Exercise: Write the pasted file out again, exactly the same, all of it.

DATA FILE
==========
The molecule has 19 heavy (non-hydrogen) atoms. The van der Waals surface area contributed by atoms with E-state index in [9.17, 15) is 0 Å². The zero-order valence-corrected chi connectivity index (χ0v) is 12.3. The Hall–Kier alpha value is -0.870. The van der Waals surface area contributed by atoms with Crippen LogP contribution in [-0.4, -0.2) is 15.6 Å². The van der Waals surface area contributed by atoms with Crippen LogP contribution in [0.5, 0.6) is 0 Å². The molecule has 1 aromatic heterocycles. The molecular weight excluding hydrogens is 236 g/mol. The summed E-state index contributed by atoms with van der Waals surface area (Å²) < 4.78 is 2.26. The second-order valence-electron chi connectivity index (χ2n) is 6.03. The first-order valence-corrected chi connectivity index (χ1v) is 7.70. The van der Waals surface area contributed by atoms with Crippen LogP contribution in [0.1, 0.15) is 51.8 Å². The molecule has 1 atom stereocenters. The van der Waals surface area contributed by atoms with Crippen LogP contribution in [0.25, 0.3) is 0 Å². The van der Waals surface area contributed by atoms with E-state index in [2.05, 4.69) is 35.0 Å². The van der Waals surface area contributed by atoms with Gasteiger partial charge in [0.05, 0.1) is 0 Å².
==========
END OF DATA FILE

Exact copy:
The molecule has 19 heavy (non-hydrogen) atoms. The van der Waals surface area contributed by atoms with E-state index in [9.17, 15) is 0 Å². The zero-order valence-corrected chi connectivity index (χ0v) is 12.3. The Hall–Kier alpha value is -0.870. The van der Waals surface area contributed by atoms with Crippen LogP contribution in [-0.4, -0.2) is 15.6 Å². The van der Waals surface area contributed by atoms with Crippen LogP contribution in [0.5, 0.6) is 0 Å². The molecule has 1 aromatic heterocycles. The molecular weight excluding hydrogens is 236 g/mol. The summed E-state index contributed by atoms with van der Waals surface area (Å²) < 4.78 is 2.26. The second-order valence-electron chi connectivity index (χ2n) is 6.03. The first-order valence-corrected chi connectivity index (χ1v) is 7.70. The van der Waals surface area contributed by atoms with Crippen LogP contribution in [0.1, 0.15) is 51.8 Å². The molecule has 1 atom stereocenters. The van der Waals surface area contributed by atoms with Crippen LogP contribution in [0.25, 0.3) is 0 Å². The van der Waals surface area contributed by atoms with E-state index in [2.05, 4.69) is 35.0 Å². The van der Waals surface area contributed by atoms with Gasteiger partial charge in [0.05, 0.1) is 0 Å².